Nautilus

Why Shouldn’t a Horsefly Be Named After Beyoncé?

At best, names for species derived from celebrities and scientists become maps to hidden treasure, rewarding those who follow the trail of clues with stories of fascinating people and human history.Photograph by Ronald Woan / Flickr

David Bowie and Beyoncé never shared a stage, but they share the distinction of having cleverly eponymous species names in their honor. Bowie, the British glam-rock and pop sensation, is immortalized in the name of a Malaysian huntsman spider, Heteropoda davidbowie. Beyoncé, the American R&B and pop singer who’s been as inescapable since the turn of the 21st century as Bowie was in his own heyday, is honored in the name of a horsefly. It’s one of five new species added to the Australian genus Scaptia in 2011 by Bryan Lessard and David Yeates. Only three specimens have ever been collected, and they sat unidentified in museum collections for decades before being recognized as distinct from their relatives, and new to science. Scaptia beyoncae is distinguished from other Scaptia species by its “conspicuous golden tomentum on tergite four onwards”—or less technically, by its rounded and golden derrière.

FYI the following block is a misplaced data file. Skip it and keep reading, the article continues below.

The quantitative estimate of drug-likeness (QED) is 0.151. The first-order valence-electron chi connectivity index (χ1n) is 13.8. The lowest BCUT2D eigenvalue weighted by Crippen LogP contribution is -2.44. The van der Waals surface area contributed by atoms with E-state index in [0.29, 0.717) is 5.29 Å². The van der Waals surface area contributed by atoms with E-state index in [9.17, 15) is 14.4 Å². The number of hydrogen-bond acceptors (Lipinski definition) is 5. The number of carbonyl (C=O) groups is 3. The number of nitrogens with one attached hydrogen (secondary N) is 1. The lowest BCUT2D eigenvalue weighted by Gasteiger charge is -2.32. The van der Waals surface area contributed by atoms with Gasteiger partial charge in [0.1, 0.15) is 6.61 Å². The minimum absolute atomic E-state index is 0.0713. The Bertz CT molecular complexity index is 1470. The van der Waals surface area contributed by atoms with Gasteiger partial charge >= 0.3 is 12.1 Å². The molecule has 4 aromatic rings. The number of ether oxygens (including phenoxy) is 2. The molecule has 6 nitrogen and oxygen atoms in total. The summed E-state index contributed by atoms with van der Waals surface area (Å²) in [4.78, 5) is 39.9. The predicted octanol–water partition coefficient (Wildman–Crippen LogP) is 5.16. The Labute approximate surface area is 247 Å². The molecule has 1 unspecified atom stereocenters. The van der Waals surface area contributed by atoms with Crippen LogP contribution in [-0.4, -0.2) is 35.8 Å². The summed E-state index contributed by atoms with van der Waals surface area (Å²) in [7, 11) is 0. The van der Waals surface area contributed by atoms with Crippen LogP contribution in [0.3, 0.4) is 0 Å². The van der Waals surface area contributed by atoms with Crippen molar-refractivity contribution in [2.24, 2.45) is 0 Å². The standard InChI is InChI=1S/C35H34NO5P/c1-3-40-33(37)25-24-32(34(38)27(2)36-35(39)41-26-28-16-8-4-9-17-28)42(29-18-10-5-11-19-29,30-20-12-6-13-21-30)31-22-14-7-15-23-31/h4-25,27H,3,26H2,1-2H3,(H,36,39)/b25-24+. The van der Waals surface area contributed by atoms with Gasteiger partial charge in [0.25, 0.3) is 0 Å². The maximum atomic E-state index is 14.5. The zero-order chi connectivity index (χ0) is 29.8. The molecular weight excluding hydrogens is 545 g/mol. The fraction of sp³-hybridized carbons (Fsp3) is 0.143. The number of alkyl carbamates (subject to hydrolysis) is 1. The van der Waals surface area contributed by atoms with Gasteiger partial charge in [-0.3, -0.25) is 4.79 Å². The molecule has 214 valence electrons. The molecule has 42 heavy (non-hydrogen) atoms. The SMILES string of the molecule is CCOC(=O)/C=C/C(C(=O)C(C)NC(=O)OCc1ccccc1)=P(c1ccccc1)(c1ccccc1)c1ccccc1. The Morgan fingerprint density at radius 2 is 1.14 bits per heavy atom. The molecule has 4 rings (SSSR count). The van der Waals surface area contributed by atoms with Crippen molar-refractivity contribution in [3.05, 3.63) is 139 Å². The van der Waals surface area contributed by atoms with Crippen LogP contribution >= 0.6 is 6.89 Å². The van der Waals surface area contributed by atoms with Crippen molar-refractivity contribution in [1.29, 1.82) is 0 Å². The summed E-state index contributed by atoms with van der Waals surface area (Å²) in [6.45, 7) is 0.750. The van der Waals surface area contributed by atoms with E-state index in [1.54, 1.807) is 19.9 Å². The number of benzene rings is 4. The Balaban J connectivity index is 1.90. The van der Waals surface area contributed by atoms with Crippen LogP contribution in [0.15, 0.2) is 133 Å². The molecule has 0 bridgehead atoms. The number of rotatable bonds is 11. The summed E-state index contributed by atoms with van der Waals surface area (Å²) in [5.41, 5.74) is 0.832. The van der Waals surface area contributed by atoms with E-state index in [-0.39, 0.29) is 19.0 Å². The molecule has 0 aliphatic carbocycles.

In explaining the name’s etymology, Lessard and Yeates said only that the “specific epithet is in honor and its description, then, are presumably in agreement with the artist herself.

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